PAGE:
Unless the Gods Delight in Tragedies
I made my first of two annual trips to the Hawrelak Park amphitheatre on Tuesday for Edmonton’s FreeWill River City Shakespeare festival. We thought we were going to catch the comedy, Comedy of Errors, but it turns out we had our days switched and Titus Andronicus was showing instead.
Titus Andronicus is one of only six or seven Shakespeare plays I’ve never read, and the first time I’d seen Shakespeare performed without having read the source material, which was kind of a neat experience. Pair that with excellent staging and acting, and it was one heck of a night. Quite possibly the best version of a Shakespearean play I’ve seen done.
The staging and blocking was really well done. Often Shakespeare can feel drawn-out because directors don’t know what to do with all that talking, and an audience is left with nothing interesting to watch while they struggle following iambic pentametre. Other times there’s so much disconnected blocking — movement for movement’s sake — that it’s distracting.
The action seemed very purposeful in this play. Well-directed and thought-out, driven by character motivation and — most importantly — what was being said. It was an extraordinarily physical show, yet almost nothing felt tacked-on or extraneous. The physical flowed with the vocal performance, and actually assisted in conveying the meaning of the complicated Shakespearean speech-patterns in many places. The fight scenes were dynamic and engaging (best knife fight I’ve ever seen on stage, albeit too short), and the actors who portrayed Demetrius and Chiron created the creepiest pair of villans I’ve seen on the stage for some time.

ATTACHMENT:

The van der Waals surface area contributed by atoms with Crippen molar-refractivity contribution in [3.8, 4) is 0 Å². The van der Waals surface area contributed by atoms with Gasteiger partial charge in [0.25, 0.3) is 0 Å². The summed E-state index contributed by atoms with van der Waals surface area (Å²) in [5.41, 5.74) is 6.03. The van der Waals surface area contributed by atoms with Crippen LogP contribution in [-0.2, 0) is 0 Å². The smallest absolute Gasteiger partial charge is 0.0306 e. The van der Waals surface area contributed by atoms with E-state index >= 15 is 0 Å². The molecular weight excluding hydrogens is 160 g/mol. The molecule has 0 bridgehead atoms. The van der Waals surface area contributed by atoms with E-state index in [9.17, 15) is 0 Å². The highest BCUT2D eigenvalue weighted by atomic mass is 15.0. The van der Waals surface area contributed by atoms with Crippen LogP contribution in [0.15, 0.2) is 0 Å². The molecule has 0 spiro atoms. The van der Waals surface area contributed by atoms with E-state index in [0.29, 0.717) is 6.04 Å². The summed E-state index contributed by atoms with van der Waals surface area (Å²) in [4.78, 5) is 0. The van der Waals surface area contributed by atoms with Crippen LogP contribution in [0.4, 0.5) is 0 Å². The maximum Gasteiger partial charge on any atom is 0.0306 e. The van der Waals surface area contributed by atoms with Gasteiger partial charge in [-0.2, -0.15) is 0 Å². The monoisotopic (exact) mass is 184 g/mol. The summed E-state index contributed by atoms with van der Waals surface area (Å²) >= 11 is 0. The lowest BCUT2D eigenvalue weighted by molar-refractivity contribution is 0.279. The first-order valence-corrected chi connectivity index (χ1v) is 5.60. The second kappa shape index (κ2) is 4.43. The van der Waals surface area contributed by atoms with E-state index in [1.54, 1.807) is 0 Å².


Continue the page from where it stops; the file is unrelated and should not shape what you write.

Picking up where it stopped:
In a genre of theatre that generally involves more off-screen than on-screen deaths, this show embraced and pushed the most graphic elements of the plot, whether they were sexual or violent, and tied with the post-modern setting and costuming, created a marvelously creepy and sinister world. The director and the cast didn’t ever let the audience off easy. Lavinia’s slow and anguished slide down the main stair after her assault was extended, brutal, and uncomfortable to watch on a starkly lit stage, and her tongueless cries were agonizing to listen to. Props to the actress who played Lavinia for committing so completely to the role and the moments that she did, which carried her character arc from innocent to assault to vengeance to death seamlessly and convincingly. It was chilling to watch her stare one-by-one into the faces of Chiron and Demetrius while her father sliced their throats and the blood drained into the bowl she was holding beneath them. Like, whoa. Props also for committing to the position she landed in for what must have been an agonizing fifteen minutes after her character was killed. Not easy.
This show gets a high recommendation from me. Hopefully Comedy of Errors is similarly well-done. I’ll find out when I see it next week!